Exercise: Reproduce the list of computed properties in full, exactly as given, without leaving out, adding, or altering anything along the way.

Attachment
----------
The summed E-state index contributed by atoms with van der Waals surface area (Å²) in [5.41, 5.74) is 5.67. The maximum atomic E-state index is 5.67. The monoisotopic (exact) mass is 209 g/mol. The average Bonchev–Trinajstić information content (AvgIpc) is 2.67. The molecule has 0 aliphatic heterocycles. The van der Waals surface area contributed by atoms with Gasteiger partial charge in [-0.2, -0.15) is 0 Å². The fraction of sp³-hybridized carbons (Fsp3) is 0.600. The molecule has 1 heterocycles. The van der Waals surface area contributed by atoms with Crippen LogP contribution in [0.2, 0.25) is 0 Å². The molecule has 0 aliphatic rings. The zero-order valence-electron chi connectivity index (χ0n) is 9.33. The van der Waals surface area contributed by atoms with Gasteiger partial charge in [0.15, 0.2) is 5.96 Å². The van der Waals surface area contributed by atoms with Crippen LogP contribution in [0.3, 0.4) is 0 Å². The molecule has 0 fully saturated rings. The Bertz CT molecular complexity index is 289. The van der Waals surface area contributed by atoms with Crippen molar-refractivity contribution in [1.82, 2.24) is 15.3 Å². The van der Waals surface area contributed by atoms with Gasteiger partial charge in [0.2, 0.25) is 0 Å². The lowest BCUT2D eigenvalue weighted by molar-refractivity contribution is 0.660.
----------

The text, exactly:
The summed E-state index contributed by atoms with van der Waals surface area (Å²) in [5.41, 5.74) is 5.67. The maximum atomic E-state index is 5.67. The monoisotopic (exact) mass is 209 g/mol. The average Bonchev–Trinajstić information content (AvgIpc) is 2.67. The molecule has 0 aliphatic heterocycles. The van der Waals surface area contributed by atoms with Gasteiger partial charge in [-0.2, -0.15) is 0 Å². The fraction of sp³-hybridized carbons (Fsp3) is 0.600. The molecule has 1 heterocycles. The van der Waals surface area contributed by atoms with Crippen LogP contribution in [0.2, 0.25) is 0 Å². The molecule has 0 aliphatic rings. The zero-order valence-electron chi connectivity index (χ0n) is 9.33. The van der Waals surface area contributed by atoms with Gasteiger partial charge in [0.15, 0.2) is 5.96 Å². The van der Waals surface area contributed by atoms with Crippen LogP contribution in [0.3, 0.4) is 0 Å². The molecule has 0 fully saturated rings. The Bertz CT molecular complexity index is 289. The van der Waals surface area contributed by atoms with Crippen molar-refractivity contribution in [1.82, 2.24) is 15.3 Å². The van der Waals surface area contributed by atoms with Gasteiger partial charge in [0.2, 0.25) is 0 Å². The lowest BCUT2D eigenvalue weighted by molar-refractivity contribution is 0.660.